In the last year, many women and men have spoken up publicly about being sexually assaulted or sexually harassed. From Hollywood to the White House and into your community, also very close to home, sexual abuse is a horrible trauma-inducing invasion of one’s personal space, sense of agency/control and will often erode trust. It is essentially an abuse of power and for victims and survivors, as well as loved ones, recovery may be difficult. Among other emotions, the negative self-talk, doubt, shame and guilt felt by those who have experienced such traumas make the healing process difficult—-but not impossible!! Believe this:
You are worthy of respect from others, and worthy of self-respect; your life is worth it; you deserve happiness and you can recover! You deserve to live your best life! It is never your fault and never was about you! Your payback, your revenge is your recovery! That IS about you. You are NOT alone.
Trauma has no boundaries with regard to age, race, gender, socioeconomic status, geography or sexual orientation. It can happen anywhere and although many people who experience a traumatic event will go on with their lives without lasting negative effects, others will have more difficulty and experience traumatic stress reactions. Research has indicated that with appropriate supports and interventions, people can overcome traumatic experiences. Unfortunately most people go without these supports. Unaddressed trauma significantly increases the risk of mental and substance use disorders and chronic physical diseases.
Children and families in child welfare, young people in school settings, juvenile and criminal justice systems, and men and women who serve in our military can have histories of trauma and sexual abuse. Veterans of all backgrounds have had unwanted sexual experiences during their military service or at other times. Because of this, public discussions about these topics may bring up painful memories and feelings. Even if you think the public discussion is a good thing, it may still be difficult.
Common Reactions to the Public Discussion
You may notice more sudden, strong emotions; images of your own sexual assault or sexual harassment experiences; trouble concentrating; poor sleep or nightmares; feeling helpless, anxious, or depressed; or other changes. This is normal, and it does not mean there has been a setback in your recovery.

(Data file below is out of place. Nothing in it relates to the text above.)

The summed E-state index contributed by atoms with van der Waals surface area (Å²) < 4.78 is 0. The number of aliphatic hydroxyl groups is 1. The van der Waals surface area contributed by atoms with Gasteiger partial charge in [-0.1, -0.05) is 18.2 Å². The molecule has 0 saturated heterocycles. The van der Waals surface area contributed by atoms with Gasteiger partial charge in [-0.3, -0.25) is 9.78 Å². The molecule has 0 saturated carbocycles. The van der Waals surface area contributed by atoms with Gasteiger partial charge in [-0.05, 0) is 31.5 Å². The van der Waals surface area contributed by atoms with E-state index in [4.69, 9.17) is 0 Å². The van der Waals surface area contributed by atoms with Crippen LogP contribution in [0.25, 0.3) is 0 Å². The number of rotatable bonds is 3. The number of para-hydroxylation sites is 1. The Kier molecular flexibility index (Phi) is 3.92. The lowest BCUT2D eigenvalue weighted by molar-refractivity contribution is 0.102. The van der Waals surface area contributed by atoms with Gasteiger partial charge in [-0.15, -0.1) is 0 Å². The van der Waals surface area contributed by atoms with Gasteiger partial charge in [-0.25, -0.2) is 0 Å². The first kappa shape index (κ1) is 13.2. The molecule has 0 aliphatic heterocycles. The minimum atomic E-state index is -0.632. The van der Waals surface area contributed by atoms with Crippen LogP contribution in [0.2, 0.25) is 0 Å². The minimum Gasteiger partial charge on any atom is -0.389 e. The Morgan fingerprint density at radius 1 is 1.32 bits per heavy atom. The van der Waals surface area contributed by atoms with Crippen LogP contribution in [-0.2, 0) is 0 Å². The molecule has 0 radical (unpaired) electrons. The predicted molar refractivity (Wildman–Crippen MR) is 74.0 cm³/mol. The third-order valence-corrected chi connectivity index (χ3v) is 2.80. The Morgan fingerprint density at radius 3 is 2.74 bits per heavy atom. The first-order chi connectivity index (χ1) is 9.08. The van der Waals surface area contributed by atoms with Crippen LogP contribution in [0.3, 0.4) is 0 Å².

Remind yourself it is okay to feel upset.
It is very normal to have more struggles than usual, and you may need to spend more time doing things that help you support and care for yourself. You might consider downloading a smartphone app that teaches coping strategies. See examples at the LINK VA App Store.
Limit exposure to media.
Notice how the news or social media stories are affecting you, and if need be, limit how much you look at them. You can also focus on reading the stories that give you hope or make you feel supported, and avoid the rest.
Spend time with people you enjoy. This helps everyone get through tough times. Even if you do not tell others about your own experiences of sexual assault or sexual harassment, it can still help to be with others. You can say, “I’m having a rough time right now,” without sharing details if that feels right. Or, you can spend time with someone without telling them that you are struggling.
There are many resources available to you:
- Rape, Abuse, and Incest National Network* (RAINN) carries out programs to prevent sexual assault, help survivors, and ensure that perpetrators are brought to justice.
- DoD Safe Helpline. provides confidential one-on-one assistance for individuals who have experienced military sexual trauma, rape, or domestic violence. Call or text 1-877-995-5247 to talk with someone 24/7.
- Free VA Services for Veterans who have experienced MST(regardless of whether they have a VA disability rating).
- Every VA health care facility has a MST Coordinator who can answer any questions Veterans might have about VA’s MST-related issues and help Veterans access VA services and programs.
- Find VA PTSD Treatment programs with your PTSD Program Locator.